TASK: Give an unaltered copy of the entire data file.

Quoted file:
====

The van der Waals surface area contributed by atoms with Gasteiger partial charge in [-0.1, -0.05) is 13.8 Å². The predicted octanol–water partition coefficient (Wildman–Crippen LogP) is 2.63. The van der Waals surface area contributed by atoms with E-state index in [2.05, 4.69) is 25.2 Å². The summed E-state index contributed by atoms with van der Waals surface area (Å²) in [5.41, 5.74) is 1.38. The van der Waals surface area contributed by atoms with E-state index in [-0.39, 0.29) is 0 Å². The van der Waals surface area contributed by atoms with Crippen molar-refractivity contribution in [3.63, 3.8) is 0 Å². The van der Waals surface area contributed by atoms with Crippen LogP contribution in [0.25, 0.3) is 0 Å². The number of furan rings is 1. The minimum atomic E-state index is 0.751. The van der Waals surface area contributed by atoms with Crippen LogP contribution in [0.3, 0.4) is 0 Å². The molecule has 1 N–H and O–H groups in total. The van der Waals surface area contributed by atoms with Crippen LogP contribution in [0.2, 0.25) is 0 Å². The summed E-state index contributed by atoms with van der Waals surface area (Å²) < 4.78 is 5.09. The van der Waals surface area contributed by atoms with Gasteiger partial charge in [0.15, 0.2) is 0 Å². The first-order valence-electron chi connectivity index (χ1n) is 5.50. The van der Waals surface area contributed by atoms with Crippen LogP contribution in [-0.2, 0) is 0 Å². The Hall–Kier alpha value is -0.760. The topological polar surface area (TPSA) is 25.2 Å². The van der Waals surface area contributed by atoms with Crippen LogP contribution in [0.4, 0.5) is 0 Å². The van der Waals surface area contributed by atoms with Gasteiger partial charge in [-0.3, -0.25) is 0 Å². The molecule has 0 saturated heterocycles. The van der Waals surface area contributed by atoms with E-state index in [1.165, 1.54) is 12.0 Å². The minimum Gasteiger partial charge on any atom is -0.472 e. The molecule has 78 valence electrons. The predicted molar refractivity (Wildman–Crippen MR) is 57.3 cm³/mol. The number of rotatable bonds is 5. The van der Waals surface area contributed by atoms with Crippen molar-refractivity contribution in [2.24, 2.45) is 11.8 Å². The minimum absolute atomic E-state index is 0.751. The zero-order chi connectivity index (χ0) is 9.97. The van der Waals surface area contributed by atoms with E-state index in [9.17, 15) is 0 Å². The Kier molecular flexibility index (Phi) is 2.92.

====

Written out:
The van der Waals surface area contributed by atoms with Gasteiger partial charge in [-0.1, -0.05) is 13.8 Å². The predicted octanol–water partition coefficient (Wildman–Crippen LogP) is 2.63. The van der Waals surface area contributed by atoms with E-state index in [2.05, 4.69) is 25.2 Å². The summed E-state index contributed by atoms with van der Waals surface area (Å²) in [5.41, 5.74) is 1.38. The van der Waals surface area contributed by atoms with E-state index in [-0.39, 0.29) is 0 Å². The van der Waals surface area contributed by atoms with Crippen molar-refractivity contribution in [3.63, 3.8) is 0 Å². The van der Waals surface area contributed by atoms with Crippen LogP contribution in [0.25, 0.3) is 0 Å². The number of furan rings is 1. The minimum atomic E-state index is 0.751. The van der Waals surface area contributed by atoms with Crippen LogP contribution in [0.3, 0.4) is 0 Å². The molecule has 1 N–H and O–H groups in total. The van der Waals surface area contributed by atoms with Crippen LogP contribution in [0.2, 0.25) is 0 Å². The summed E-state index contributed by atoms with van der Waals surface area (Å²) < 4.78 is 5.09. The van der Waals surface area contributed by atoms with Gasteiger partial charge in [0.15, 0.2) is 0 Å². The first-order valence-electron chi connectivity index (χ1n) is 5.50. The van der Waals surface area contributed by atoms with Crippen LogP contribution in [-0.2, 0) is 0 Å². The Hall–Kier alpha value is -0.760. The topological polar surface area (TPSA) is 25.2 Å². The van der Waals surface area contributed by atoms with Crippen LogP contribution in [0.4, 0.5) is 0 Å². The van der Waals surface area contributed by atoms with Gasteiger partial charge in [-0.3, -0.25) is 0 Å². The molecule has 0 saturated heterocycles. The van der Waals surface area contributed by atoms with E-state index in [1.165, 1.54) is 12.0 Å². The minimum Gasteiger partial charge on any atom is -0.472 e. The molecule has 78 valence electrons. The predicted molar refractivity (Wildman–Crippen MR) is 57.3 cm³/mol. The number of rotatable bonds is 5. The van der Waals surface area contributed by atoms with Crippen molar-refractivity contribution in [2.24, 2.45) is 11.8 Å². The minimum absolute atomic E-state index is 0.751. The zero-order chi connectivity index (χ0) is 9.97. The van der Waals surface area contributed by atoms with E-state index in [9.17, 15) is 0 Å². The Kier molecular flexibility index (Phi) is 2.92.